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Nokia E61 smart phone

The Finnish firm's would-be BlackBerry beater

Secure remote control for conventional and virtual desktops

The E61's pitched as a messaging device, so let's look at the Messaging app. As Reg Hardware's review of Nokia's E70 noted, Messaging has barely changed through the years - much like all the other S60 apps. Certainly, it didn't feel any different from the version running on my old Nokia 6600. The E61's large display makes working with email much easier than it is on the E70. You can't adjust or re-order the columns, but at least the list of emails is a darn sight easier to read than it is on Nokia's smaller-screened devices.

nokia e61 smart phone

Incidentally, not every Nokia app works this way. Remember the 'Connect.' folder and 'Availab. WLAN' menu option I mentioned before? The full-stops indicate a truncated word. They're cut short because on older Series 60 displays they won't fit. Fine, but on the E61 there's plenty of space. Why didn't Nokia hasn't made full use of it? An S60 limitation, presumably - or it simply couldn't be bothered to recode the apps' strings for this device. Either way, it's a poor result.

Back to Access Point Groups. When you set up a mail account, you can specify a group to use, and the Messaging application will indeed run through each connection until it finds one available to access. This, like writing and receiving emails themselves, works fine. The trouble is, it takes an age to set up, and like as not you'll have defaulted to one connection for email and another for web use before you figure out you can group these connections together to ensure the E61 takes advantage of the best connection available in a given location.

And then you find Nokia's web browser, unlike Messaging, doesn't support Access Point Groups. You set it to operate on a specific Access Point, which means that you have to change it whenever you enter a new wireless network, if that's the method by which you're connecting. Or you can simply have it pop up a list of Access Points - not, you'll note, pre-crosschecked for availability in your location - and choose one.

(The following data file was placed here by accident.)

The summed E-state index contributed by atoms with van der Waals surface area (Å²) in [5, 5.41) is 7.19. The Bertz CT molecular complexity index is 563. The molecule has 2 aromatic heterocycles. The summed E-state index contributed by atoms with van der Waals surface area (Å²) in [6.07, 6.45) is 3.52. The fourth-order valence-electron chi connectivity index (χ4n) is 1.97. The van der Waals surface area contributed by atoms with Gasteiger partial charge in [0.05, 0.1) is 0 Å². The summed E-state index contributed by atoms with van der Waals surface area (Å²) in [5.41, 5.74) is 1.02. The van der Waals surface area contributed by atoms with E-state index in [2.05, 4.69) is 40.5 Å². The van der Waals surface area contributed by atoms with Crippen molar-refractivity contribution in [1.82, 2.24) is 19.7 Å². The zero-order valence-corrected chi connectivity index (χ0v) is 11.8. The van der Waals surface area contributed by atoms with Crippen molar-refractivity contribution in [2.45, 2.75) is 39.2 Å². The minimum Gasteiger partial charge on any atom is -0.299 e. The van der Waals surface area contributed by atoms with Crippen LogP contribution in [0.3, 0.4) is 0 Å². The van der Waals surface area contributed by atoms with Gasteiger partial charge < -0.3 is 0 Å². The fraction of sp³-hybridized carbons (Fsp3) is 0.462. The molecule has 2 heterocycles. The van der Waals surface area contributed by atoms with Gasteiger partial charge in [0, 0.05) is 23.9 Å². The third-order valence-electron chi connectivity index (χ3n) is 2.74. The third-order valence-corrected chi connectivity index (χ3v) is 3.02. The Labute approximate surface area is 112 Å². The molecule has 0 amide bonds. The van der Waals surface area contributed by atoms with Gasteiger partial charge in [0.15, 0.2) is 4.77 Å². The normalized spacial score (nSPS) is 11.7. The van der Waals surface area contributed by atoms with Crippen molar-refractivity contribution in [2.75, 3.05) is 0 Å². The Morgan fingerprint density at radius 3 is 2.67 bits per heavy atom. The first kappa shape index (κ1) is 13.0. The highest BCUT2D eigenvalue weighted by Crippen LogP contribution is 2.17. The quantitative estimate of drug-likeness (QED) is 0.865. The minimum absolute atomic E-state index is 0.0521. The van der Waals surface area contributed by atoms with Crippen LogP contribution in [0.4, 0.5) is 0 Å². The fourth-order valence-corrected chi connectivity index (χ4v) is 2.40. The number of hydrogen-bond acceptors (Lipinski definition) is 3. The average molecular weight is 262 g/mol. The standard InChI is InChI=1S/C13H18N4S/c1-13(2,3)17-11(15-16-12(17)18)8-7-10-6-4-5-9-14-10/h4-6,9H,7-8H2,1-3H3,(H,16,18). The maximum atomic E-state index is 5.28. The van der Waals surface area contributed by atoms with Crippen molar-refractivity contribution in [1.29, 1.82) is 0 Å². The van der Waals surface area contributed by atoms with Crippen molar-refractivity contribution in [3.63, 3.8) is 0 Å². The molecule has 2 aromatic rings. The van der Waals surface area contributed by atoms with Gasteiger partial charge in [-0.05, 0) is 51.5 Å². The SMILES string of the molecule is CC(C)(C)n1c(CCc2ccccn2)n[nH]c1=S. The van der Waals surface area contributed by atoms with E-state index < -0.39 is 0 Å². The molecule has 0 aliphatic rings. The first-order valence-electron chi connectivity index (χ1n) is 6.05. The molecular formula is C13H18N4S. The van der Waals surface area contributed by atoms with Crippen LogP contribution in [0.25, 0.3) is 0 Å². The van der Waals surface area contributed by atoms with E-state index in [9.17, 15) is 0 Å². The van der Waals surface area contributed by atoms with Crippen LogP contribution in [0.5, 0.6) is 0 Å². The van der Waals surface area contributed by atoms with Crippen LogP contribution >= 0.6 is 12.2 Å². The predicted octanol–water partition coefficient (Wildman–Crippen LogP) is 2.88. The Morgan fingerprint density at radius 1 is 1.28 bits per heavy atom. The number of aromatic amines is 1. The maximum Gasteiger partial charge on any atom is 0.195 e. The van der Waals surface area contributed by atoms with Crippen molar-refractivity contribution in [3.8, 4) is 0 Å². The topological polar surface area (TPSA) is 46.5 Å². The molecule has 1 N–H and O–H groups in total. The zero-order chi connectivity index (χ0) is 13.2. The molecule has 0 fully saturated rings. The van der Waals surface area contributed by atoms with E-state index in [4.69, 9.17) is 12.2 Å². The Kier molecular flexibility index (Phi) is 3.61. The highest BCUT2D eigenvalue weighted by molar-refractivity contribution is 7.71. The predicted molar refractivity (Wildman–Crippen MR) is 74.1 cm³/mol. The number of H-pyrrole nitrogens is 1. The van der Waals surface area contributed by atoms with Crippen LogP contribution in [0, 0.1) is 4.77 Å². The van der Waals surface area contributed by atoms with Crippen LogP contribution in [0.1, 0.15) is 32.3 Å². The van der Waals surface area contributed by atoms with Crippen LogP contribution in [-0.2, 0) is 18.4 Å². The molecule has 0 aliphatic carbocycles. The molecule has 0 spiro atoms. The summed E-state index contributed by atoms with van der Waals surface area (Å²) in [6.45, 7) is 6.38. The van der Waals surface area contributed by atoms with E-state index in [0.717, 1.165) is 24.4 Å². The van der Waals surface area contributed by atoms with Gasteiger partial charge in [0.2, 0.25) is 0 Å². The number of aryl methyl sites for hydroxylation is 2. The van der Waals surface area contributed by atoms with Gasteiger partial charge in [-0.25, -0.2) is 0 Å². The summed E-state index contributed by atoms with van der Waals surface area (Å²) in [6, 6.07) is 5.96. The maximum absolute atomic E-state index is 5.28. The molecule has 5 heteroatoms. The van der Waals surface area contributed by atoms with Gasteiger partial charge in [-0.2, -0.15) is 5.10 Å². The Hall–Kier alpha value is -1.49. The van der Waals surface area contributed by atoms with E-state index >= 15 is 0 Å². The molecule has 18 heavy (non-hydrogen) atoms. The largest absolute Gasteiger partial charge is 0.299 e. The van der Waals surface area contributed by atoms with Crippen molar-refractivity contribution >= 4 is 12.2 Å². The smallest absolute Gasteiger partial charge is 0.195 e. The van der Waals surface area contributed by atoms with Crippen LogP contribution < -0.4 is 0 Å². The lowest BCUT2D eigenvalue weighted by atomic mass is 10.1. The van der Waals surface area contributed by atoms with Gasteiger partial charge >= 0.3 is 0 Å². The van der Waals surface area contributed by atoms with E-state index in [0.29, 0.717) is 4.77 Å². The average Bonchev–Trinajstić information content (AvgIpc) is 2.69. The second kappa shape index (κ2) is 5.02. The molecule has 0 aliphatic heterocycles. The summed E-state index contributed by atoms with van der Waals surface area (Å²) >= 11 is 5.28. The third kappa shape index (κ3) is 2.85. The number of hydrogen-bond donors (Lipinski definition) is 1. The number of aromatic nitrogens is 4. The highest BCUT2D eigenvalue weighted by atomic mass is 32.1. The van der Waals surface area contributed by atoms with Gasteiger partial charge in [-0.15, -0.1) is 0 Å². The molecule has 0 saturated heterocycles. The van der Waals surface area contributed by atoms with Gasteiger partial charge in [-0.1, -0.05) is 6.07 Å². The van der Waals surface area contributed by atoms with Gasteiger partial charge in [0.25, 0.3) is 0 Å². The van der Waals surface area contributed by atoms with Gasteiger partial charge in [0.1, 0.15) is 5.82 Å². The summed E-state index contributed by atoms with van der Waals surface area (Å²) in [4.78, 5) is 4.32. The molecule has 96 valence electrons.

Oh, and there are two copies of the browser on the phone, one called Web, the other branded Services and used by some apps to process URLs, like ones embedded in emails. They don't share settings files, so you'll have to do the set-up all over again...

Using Wi-Fi on the E61 isn't difficult but it could certainly be easier - this is one area where Nokia could learn a great deal from Windows Mobile 5.0. But maybe Nokia simply doesn't want you to use Wi-Fi. Don't blame the carriers - after going through the song and dance you need to perform to get connected, I found the E61's WLAN support to be largely not worth the effort.

At home, for example, I was frequently unable to get the E61 to talk to the internet. I tried it in a variety of locations all of which have proved connectable using a range of devices, including all the HTC-made Windows Mobile devices I've used. When double-checked, the E61's WLAN sniffer showed my network's presence with a full, three-bar signal strength, but the Messaging and Web apps couldn't or wouldn't connect. Often when I did manage to get a connection, it would be lost later, a victim, I think, of the systems power-saving system. Quite often the apps wouldn't reconnect correctly, at least not without shutting down and restarting the app. Sometime I had to restart the E61.

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Next page: Verdict

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